Fighting Stereotypes

You say

That I’m the whitest black girl

You’ve ever seen.

Now, I’ve heard it from other races,

But somehow

When it comes from you,

Another African American

It breaks my heart,

Not because I care what you think of me,

But because I care what you think of our race.


How can you believe

That our race doesn’t know how to speak

In a professional manner?

How can you believe

That, in general, white people

Are more intelligent and more proper

Than everyone else?


Yes, I went to a private, mostly white school.

Yes, you went to a public, mostly “minorities” school.

But why should any of that matter?

Why should our schooling matter?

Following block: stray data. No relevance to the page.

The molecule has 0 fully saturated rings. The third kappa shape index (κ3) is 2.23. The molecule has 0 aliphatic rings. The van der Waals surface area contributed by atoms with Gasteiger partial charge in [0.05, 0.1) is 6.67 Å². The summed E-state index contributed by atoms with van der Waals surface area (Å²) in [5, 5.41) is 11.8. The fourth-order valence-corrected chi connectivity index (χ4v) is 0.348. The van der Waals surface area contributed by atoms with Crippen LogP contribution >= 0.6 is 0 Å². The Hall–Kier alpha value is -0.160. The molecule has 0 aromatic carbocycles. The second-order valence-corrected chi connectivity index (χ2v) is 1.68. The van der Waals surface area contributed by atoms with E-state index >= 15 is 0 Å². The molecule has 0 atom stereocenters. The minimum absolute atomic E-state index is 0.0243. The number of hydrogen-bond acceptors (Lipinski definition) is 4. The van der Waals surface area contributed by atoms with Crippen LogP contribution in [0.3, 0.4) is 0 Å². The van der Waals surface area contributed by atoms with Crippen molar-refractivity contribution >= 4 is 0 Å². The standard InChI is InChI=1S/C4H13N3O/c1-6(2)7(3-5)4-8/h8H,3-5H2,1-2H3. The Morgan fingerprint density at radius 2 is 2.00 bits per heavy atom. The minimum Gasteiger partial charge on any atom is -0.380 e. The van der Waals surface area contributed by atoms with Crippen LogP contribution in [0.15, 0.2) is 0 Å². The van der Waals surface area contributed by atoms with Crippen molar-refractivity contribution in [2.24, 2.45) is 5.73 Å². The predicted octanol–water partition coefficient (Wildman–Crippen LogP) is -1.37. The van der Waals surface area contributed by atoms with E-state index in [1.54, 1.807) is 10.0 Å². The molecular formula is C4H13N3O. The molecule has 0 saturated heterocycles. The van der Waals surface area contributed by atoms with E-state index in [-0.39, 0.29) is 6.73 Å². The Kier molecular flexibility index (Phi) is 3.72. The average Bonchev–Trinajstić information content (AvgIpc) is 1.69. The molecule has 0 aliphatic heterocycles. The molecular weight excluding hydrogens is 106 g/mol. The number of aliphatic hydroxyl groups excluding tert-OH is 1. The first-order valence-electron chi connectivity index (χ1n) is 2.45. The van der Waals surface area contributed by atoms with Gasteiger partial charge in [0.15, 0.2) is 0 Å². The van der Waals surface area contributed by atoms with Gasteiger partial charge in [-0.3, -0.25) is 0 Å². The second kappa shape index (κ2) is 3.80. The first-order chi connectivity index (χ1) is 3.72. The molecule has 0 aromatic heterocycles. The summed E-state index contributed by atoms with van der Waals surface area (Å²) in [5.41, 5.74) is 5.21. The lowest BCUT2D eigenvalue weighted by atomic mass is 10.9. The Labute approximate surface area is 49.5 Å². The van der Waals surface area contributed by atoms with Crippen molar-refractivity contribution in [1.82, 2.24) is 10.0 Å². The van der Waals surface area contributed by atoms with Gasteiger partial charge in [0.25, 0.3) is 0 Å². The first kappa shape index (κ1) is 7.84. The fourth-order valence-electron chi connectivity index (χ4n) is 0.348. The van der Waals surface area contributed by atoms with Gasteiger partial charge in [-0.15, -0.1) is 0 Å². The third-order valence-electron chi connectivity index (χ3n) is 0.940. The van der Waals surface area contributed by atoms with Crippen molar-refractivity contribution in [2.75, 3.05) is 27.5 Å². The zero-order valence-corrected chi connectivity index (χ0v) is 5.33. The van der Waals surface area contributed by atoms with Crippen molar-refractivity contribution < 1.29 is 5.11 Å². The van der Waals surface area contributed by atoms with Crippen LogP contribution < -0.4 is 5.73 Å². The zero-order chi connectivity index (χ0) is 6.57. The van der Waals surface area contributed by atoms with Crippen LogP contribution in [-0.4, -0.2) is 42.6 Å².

You were still taught that “isn’t”

Is the more formal way of saying “ain’t”

And that “text speak”

Shouldn’t be put in an essay, letter, or email.


So don’t tell me you’re a victim of circumstance

Because I didn’t get any more of a chance

Than you.


I grew up

Down the street from a drug dealer.

At night I sometimes wondered

If the sounds I heard were gunshots

Or firecrackers.

The kids in my neighborhood

Learned to hide from the police

Instead of how to read.


Our base difference

Is our parents.

Mine sent me to a school

That nurtured my intelligence;

A decision

I really had no say in.

Mine made me read

So I would exceed,


So I would graduate,

And think

So I wouldn’t sink

Into the background.


When I speak,

What you hear

Is intelligence.

It’s a result of education.


The real difference

Between you and I

Is that I wanted this

And you didn’t.


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